Aesthetic medicine has blossomed as a surgical discipline over the past 20 years and positioned itself toward the forefront of medical specialties. With this blossoming has come acceptance of the virtues and benefits of aesthetic medicine among patients.

Long gone seem the days of the pizza and flounder recovery diet (anything that can be slid under the front door), where patients would sequester themselves away during the healing phase and make all efforts to keep their cosmetic surgery secret. Nowadays it is not uncommon for patients to broadcast the play by play of their surgical recovery and outcomes via social media outlets. Journals and periodicals, television programmes and movies now exist dedicated solely to aesthetic medicine. Nose splints and dark sunglasses are commonplace in shopping malls and boutiques across the country, often even worn as a badge of honour.

With this acceptance and continued rise in popularity of aesthetic medicine, a new class of patients has also arisen, a group that I refer to as the ‘aesthetically oriented functional patient’. This class of patient now easily accounts for 50% or more of my oculoplastic surgery practice. These patients present with functional problems, but they approach the surgical solution through an aesthetically tinted looking glass.

The classic example is that of the patient presenting with visually significant upper eyelid dermatochalasis. These patients recognise the functional disability of their often insurance-covered medical problem; however, they demand an aesthetically pleasing outcome in addition to functional improvement. Removal of redundant visually obstructive tissue, thus rectifying the functional problem, with failure to recognise and adhere to aesthetic surgical principles, will result in an unhappy patient. Strict attention to aesthetic tissue handling, precise skin closure, and addressing subtleties such as fat prolapse are requirements for a ‘successful’ result, and ultimately a happy patient.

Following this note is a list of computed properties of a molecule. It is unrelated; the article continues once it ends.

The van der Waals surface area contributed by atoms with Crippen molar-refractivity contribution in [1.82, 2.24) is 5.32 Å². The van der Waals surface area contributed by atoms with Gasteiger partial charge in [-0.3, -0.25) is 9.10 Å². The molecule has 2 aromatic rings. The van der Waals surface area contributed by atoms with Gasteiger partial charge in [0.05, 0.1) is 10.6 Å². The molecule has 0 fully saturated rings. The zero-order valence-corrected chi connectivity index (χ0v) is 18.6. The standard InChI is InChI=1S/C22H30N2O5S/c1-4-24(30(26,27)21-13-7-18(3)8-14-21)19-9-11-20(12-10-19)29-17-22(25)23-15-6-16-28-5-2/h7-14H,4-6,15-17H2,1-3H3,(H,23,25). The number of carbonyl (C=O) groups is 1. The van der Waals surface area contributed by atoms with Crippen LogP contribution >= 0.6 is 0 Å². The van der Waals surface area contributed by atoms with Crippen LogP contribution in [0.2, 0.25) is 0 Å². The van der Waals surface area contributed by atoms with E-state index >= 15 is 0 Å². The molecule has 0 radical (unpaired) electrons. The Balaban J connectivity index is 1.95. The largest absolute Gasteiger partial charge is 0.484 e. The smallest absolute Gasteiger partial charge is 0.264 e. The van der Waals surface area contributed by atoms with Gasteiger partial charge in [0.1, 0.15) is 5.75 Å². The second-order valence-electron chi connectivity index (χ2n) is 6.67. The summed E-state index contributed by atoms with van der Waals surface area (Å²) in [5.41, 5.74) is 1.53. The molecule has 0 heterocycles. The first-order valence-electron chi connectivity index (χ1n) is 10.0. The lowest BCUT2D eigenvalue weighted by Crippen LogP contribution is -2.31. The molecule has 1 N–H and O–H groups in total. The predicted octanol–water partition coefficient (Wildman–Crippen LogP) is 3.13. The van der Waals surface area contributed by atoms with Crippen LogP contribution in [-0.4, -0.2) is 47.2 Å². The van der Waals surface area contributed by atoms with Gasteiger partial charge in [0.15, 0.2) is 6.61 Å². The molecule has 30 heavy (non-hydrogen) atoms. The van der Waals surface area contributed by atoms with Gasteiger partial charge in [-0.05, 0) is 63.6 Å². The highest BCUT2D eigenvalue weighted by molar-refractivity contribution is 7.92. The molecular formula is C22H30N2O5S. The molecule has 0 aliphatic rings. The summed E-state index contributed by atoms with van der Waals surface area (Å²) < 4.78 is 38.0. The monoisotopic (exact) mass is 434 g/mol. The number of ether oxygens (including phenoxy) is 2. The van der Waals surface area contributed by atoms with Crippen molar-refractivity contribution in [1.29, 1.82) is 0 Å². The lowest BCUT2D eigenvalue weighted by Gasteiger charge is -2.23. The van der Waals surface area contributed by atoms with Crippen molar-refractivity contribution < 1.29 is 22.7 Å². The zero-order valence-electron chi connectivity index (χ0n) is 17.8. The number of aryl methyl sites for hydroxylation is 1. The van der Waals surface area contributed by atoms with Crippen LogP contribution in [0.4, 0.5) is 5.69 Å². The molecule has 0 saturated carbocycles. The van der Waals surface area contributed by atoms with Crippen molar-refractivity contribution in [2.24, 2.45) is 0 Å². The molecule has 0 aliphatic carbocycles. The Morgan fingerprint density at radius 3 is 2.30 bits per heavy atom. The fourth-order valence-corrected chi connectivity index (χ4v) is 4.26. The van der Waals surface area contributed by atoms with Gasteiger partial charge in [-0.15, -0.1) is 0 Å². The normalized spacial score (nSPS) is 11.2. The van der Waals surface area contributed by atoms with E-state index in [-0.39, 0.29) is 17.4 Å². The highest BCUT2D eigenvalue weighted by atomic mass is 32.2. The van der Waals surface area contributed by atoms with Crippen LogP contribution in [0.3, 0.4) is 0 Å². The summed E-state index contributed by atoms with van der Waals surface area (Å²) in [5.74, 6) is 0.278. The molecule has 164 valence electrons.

As aesthetic medicine continues to grow and pervade the mainstream, patients will continue to demand more aesthetic skill from their surgeon regardless of their presenting problem, functional or aesthetic. The ‘aesthetically oriented functional patient’ will find their way into waiting rooms across the country, demanding aesthetically pleasing functional outcomes. Surgeons will be required to continuously improve and hone their aesthetic skillset, patients will be all the better off for these improved outcomes, and ultimately we will all, patient and surgeon, benefit.